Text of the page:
A Midsummer Night’s Dread by Mikayla Dickinson

A Midsummer Night’s Dread by Mikayla Dickinson

Runner Up (Young Adult Category)

I tore down the desolate highway. An infinite expanse of inky darkness sprawled out above me, peppering my decrepit ute with relentless sheets of rain. The obscured, icy, evening sun hovered somewhere above the mottled horizon, yielding just enough light to cast a shadow of illumination over the endless greenery around me.

A weary sigh escaped my lips like a wounded creature exhaling its final breath. I glanced to my left, twinging with heartache as I grimaced at the empty seat beside me. Mesmerised by the emotions coursing through me, my thoughts became entangled with those of the past hour.

Brutal gales wrenched panel upon panel of rusted corrugated sheeting from my cousin’s roof. The dilapidated structure succumbed to the merciless storm’s wrath with barely a struggle. Any chance of continuing the renovations on my cousin’s crumbling cattle property scarpered out the window upon hearing of our cyclonic plight.

My soles squeaked with discontent on the rain-soaked grass as my cousin shepherded me towards the car. Ceaseless objections erupted from within me regarding his foolishness in choosing to remain with his home as it was assailed. Hurling tools and belongings of mine into the rear of the cabin with haste, my cousin slammed the door, trapping himself outside. The shouts of disapproval spilling from my lips were unending, but each protest fell on deaf ears as he sprinted back towards his collapsing home, disappearing through the doorframe.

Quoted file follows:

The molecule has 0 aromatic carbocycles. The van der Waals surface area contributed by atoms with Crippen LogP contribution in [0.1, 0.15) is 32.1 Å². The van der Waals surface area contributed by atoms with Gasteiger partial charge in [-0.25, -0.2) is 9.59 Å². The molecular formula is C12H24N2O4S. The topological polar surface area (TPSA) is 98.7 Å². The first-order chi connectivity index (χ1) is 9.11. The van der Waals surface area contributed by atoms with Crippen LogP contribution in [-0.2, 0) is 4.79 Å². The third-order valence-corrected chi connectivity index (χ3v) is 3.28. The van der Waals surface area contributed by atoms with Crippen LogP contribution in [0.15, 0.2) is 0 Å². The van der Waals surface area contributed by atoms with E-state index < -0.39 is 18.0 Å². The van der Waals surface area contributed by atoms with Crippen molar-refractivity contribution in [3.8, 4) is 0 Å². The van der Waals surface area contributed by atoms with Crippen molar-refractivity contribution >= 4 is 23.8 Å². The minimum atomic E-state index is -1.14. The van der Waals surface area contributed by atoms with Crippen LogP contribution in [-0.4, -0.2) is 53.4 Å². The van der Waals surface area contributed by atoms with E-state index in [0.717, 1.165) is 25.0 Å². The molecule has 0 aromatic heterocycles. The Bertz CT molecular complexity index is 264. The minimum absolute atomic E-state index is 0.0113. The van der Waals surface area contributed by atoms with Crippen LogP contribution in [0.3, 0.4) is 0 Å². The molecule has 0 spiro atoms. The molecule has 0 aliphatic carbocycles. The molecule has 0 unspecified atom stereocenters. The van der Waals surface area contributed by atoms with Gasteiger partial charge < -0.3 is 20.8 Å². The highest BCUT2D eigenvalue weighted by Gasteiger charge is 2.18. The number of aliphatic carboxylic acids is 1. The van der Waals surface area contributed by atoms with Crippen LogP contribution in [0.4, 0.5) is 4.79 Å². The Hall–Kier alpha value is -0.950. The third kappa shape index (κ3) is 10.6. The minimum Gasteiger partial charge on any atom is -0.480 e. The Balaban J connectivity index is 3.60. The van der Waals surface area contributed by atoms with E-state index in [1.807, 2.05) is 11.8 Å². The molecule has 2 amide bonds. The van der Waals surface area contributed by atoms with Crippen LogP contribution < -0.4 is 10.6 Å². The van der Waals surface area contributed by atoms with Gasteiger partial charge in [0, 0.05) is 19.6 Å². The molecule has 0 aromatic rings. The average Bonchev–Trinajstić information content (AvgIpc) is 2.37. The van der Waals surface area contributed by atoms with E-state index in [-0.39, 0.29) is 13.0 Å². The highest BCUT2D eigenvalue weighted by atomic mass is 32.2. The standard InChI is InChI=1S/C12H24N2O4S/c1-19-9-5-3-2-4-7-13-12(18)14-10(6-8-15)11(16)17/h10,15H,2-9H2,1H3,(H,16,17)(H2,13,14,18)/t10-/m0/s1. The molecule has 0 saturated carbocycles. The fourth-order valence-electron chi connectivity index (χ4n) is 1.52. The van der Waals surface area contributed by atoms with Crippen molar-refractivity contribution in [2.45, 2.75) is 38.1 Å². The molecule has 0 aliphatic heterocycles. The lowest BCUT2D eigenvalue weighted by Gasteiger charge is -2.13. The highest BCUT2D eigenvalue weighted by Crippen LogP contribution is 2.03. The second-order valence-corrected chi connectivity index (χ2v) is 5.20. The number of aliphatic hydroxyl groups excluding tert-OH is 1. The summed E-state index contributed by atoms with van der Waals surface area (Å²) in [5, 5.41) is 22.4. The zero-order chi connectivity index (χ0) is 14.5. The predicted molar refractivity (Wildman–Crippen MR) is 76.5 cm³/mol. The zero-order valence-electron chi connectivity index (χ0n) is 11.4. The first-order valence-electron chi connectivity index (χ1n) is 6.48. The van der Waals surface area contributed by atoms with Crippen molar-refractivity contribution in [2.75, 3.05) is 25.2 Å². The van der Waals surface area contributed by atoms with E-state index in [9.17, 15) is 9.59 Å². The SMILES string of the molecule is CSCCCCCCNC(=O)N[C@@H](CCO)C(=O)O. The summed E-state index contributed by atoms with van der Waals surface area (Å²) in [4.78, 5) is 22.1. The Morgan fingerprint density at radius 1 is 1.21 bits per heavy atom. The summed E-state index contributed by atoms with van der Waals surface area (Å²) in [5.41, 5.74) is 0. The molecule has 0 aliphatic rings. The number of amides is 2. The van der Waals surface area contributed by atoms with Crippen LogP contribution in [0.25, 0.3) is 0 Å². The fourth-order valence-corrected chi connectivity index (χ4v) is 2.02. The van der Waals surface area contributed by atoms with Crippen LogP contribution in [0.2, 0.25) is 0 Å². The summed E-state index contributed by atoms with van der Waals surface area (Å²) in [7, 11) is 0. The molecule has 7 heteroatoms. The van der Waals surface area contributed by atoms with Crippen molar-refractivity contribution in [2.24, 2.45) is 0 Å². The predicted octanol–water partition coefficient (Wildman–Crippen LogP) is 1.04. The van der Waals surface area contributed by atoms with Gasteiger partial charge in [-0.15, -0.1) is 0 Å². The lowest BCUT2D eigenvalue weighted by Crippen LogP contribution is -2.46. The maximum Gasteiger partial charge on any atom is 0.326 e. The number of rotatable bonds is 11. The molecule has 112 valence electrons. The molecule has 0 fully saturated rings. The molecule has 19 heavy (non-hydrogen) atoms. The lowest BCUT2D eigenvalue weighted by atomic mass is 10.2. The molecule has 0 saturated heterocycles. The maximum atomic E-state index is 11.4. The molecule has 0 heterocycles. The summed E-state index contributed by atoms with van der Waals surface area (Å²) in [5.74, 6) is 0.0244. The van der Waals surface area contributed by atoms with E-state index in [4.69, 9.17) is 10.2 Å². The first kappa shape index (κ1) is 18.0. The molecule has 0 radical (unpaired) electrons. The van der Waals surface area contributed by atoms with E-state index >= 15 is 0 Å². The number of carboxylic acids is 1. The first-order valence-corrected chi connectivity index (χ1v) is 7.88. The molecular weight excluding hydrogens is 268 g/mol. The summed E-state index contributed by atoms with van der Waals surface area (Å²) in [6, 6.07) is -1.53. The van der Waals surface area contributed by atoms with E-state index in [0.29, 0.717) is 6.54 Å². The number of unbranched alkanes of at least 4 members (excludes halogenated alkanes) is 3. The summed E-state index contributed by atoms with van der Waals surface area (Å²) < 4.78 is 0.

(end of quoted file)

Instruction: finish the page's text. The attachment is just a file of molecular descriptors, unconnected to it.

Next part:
Half an hour later, the gentle hum of the car’s six-cylinder engine was unceremoniously interrupted by a resounding crack as brilliant arcs of lightning ignited the sky, yanking me back to the present. Moments before being plunged back into semidarkness, I spied a minute form in the distance heading away from the city. The shape was a car racing towards me, its fog lights fruitlessly striking the impenetrable deluge. As it neared, the unmistakable cacophony of unrestrained tools rattling in the stranger’s ute tray was audible above the rain’s din.

Easing off the accelerator, I flicked the warm lights that illuminated the bitumen before me. The window of the stranger’s car lowered as it halted, revealing a man a few years shy of his mid-forties. He sported a flannel shirt, the sleeve of which darkened as rain pelted its exposed fabric. A well-groomed cattle dog stood sentry in the passenger seat.

Freezing liquid daggers stabbed my face. “Storm’s getting worse!” I bellowed over the raging weather. The stranger gazed upwards.

“You’d be better off bunkering down in the city!” I yelled. A quizzical look spread across his face at my apparently unfounded concern.

“I’ll be ‘right. My home’s a tough nut to crack,” the stranger grinned. “I’m across the creek from young Delaney. Good lad.”